Mineralogy of mine wastes and strategies for remediation
Published:January 01, 2012
The release of acid mine drainage (AMD) from mines and mine wastes is an environmental problem of international scale. The AMD results from the oxidation of sulfide minerals and the release of acidity at rates that exceed the capacity of carbonate and aluminosilicate gangue minerals to neutralize the pH. Static testing protocols used to assess the potential for AMD generation are based on chemical characteristics, and generally do not consider the mineralogy of the waste materials. Static testing of pure minerals and samples of typical host rocks indicate that aluminosilicate minerals are unlikely to provide neutralization at rates that are sufficient to prevent the release of AMD in wastes containing more than a very modest sulfide content. The products of sulfide oxidation include a broad range of (oxy)hydroxide, sulfate and hydroxysulfate minerals. The most common of these secondary minerals are goethite, gypsum and jarosite. Covellite is common in wastes derived from copper deposits, and marcasite and elemental sulfur are common in waste deposits containing pyrrhotite. The mechanisms of abiotic and microbially mediated sulfide oxidation have been studied extensively. Microbiallymediated oxidation of acid-soluble sulfide minerals is initiated by the release of H2S, and follows the polysulfide pathway, whereas the oxidation of acid-insoluble sulfide minerals is initiated by oxidation by Fe(III) and follows the thiosulfate pathway. The paragenetic sequence for the oxidation of sulfide-bearing mine wastes has been defined. This sequence includes more extensive accumulation of elemental sulfur associated with wastes containing acid-soluble sulfide minerals. A variety of active and passive approaches exists for the remediation of AMD-generating waste-disposal sites. Although many of these techniques have been implemented at mine sites, other novel approaches are currently being evaluated. Passive treatment systems are desirable because of the lower costs associated with these systems and the long duration of AMD generation.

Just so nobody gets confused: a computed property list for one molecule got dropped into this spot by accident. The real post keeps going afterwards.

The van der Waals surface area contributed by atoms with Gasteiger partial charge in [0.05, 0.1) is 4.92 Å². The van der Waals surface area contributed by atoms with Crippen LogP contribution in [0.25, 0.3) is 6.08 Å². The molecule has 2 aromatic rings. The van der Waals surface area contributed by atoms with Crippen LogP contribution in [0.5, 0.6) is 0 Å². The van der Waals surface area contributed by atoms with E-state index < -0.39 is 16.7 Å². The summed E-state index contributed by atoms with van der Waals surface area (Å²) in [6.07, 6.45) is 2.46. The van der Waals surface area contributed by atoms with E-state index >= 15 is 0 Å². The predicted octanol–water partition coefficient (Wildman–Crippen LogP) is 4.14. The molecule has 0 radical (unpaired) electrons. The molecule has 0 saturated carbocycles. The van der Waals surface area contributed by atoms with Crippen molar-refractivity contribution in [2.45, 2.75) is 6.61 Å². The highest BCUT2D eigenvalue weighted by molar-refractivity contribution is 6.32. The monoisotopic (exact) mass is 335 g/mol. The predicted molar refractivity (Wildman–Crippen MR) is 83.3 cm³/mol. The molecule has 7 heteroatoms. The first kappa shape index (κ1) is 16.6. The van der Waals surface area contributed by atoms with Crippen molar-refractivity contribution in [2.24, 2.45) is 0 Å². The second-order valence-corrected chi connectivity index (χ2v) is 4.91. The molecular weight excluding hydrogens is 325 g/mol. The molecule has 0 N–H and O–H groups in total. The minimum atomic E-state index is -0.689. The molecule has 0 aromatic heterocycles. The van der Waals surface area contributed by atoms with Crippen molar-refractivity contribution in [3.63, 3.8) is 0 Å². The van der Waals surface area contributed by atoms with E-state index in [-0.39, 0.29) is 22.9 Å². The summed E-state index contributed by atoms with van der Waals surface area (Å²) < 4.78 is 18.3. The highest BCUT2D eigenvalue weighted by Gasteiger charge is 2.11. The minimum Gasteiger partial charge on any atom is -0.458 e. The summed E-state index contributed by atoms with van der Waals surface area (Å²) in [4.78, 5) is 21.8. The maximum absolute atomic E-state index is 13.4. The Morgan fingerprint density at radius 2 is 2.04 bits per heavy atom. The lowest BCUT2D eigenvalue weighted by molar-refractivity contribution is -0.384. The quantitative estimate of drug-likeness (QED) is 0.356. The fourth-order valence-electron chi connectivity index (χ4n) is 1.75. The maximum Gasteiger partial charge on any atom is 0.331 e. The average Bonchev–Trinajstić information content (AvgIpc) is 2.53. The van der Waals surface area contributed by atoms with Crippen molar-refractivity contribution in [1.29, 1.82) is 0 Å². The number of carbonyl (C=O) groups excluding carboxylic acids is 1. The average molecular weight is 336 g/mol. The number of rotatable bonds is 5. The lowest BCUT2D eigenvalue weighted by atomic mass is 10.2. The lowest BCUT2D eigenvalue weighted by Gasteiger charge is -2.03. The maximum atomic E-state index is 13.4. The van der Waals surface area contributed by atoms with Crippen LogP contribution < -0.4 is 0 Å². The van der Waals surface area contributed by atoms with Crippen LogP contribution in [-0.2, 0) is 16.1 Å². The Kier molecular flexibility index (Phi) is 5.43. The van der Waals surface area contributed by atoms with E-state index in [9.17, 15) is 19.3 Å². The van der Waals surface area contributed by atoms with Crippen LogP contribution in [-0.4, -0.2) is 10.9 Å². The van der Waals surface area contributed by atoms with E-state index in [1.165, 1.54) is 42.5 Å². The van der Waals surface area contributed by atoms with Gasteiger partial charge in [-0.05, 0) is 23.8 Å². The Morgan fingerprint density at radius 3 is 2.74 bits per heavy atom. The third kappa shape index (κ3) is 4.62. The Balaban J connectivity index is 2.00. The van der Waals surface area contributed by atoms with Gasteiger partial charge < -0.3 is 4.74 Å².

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Environmental Mineralogy II
In 1997, the European Mineralogical Union (EMU) began organizing a series of Short Courses (‘Schools’) with the associated publication of a series of review volumes (the ‘EMU Notes in Mineralogy’) on topics of interest to mineral scientists. The second School was held in Budapest in May 2000, along with the publication of Volume 2 of the Notes, on the then emerging subject of Environmental Mineralogy. This volume (edited by D.J. Vaughan and R.A. Wogelius) was well received and has sold well in the 12 years since it appeared (such that very few copies remain available for purchase). Given the continuing demand for books in this field, the President and Council of EMU approached the editors and asked them to consider several options. These were: (1) simply to reprint the original volume; (2) to produce a new volume using the original chapter authors as far as possible; or (3) to organize a new School and accompanying volume. It was decided to take the second of these options and to publish what might be thought of as a ‘second edition’, although the extensive revisions undertaken in what we have entitled Environmental Mineralogy II justify regarding it as a new book, and hence in making it ‘Volume 13’ of the Notes. The layout and organization of this new book follow closely that used in the old volume. I was delighted to find that the great majority of contributors to the earlier volume were keen to take on the job of producing a new, up-to-date chapter on their chosen subject. Again, therefore, the book consists of 11 chapters, eight of which retain the same authors, and two of which have added one author (Kevin Taylor joins Andy Aplin for Chapter 4, and Kath Morris joins Charles Curtis for Chapter 9). In the case of Chapter 3, the previous authors are no longer actively involved in the area of soil science, and the challenge of that topic area has been ably taken up by David Manning. All of the chapters were subject to external peer review and I wish to thank Nick Bryan, Linda Campbell, Hugh Coe, Ian Freestone, Barry Johnson, Francis Livens, Jon Lloyd, Richard Pattrick, Claire Robinson, Eva Valsami-Jones and Dave Wray for their help with this important process. At the same time, it should be emphasized that any errors and imperfections that remain in this volume are solely the responsibility of the authors and editors.